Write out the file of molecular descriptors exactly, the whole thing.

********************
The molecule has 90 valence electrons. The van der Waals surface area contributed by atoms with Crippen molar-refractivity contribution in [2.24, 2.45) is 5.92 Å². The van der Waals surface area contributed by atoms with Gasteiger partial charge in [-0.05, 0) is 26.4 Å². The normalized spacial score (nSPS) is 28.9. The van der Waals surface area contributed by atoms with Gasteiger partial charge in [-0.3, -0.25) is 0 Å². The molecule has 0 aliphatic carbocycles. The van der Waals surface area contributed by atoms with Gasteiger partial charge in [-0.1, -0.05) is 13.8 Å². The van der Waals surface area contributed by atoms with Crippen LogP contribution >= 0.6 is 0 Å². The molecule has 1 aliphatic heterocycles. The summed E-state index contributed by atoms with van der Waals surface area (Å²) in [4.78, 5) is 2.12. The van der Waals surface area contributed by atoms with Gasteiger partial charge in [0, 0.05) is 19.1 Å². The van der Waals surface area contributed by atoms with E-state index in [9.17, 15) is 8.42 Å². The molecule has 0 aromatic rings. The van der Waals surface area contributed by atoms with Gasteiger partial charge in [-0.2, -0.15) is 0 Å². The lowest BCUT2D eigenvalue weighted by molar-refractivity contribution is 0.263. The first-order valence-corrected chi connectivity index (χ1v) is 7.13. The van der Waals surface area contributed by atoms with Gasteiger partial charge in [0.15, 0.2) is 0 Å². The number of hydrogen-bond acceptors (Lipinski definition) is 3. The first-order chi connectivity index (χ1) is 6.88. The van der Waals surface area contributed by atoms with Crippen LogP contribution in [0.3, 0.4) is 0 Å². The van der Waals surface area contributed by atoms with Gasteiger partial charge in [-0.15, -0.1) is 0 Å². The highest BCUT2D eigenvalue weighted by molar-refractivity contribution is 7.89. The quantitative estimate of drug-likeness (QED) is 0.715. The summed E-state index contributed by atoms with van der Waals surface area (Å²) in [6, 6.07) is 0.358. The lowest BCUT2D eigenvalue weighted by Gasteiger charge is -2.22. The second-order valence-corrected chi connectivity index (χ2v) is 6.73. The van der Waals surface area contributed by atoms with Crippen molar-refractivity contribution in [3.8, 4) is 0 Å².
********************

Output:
The molecule has 90 valence electrons. The van der Waals surface area contributed by atoms with Crippen molar-refractivity contribution in [2.24, 2.45) is 5.92 Å². The van der Waals surface area contributed by atoms with Gasteiger partial charge in [-0.05, 0) is 26.4 Å². The normalized spacial score (nSPS) is 28.9. The van der Waals surface area contributed by atoms with Gasteiger partial charge in [-0.3, -0.25) is 0 Å². The molecule has 0 aliphatic carbocycles. The van der Waals surface area contributed by atoms with Gasteiger partial charge in [-0.1, -0.05) is 13.8 Å². The van der Waals surface area contributed by atoms with Crippen LogP contribution >= 0.6 is 0 Å². The molecule has 1 aliphatic heterocycles. The summed E-state index contributed by atoms with van der Waals surface area (Å²) in [4.78, 5) is 2.12. The van der Waals surface area contributed by atoms with Gasteiger partial charge in [0, 0.05) is 19.1 Å². The van der Waals surface area contributed by atoms with E-state index in [9.17, 15) is 8.42 Å². The molecule has 0 aromatic rings. The van der Waals surface area contributed by atoms with Gasteiger partial charge in [-0.2, -0.15) is 0 Å². The lowest BCUT2D eigenvalue weighted by molar-refractivity contribution is 0.263. The first-order valence-corrected chi connectivity index (χ1v) is 7.13. The van der Waals surface area contributed by atoms with Gasteiger partial charge in [0.15, 0.2) is 0 Å². The number of hydrogen-bond acceptors (Lipinski definition) is 3. The first-order chi connectivity index (χ1) is 6.88. The van der Waals surface area contributed by atoms with Crippen LogP contribution in [0.3, 0.4) is 0 Å². The van der Waals surface area contributed by atoms with Gasteiger partial charge in [-0.15, -0.1) is 0 Å². The highest BCUT2D eigenvalue weighted by molar-refractivity contribution is 7.89. The quantitative estimate of drug-likeness (QED) is 0.715. The summed E-state index contributed by atoms with van der Waals surface area (Å²) in [6, 6.07) is 0.358. The lowest BCUT2D eigenvalue weighted by Gasteiger charge is -2.22. The second-order valence-corrected chi connectivity index (χ2v) is 6.73. The van der Waals surface area contributed by atoms with Crippen molar-refractivity contribution in [3.8, 4) is 0 Å².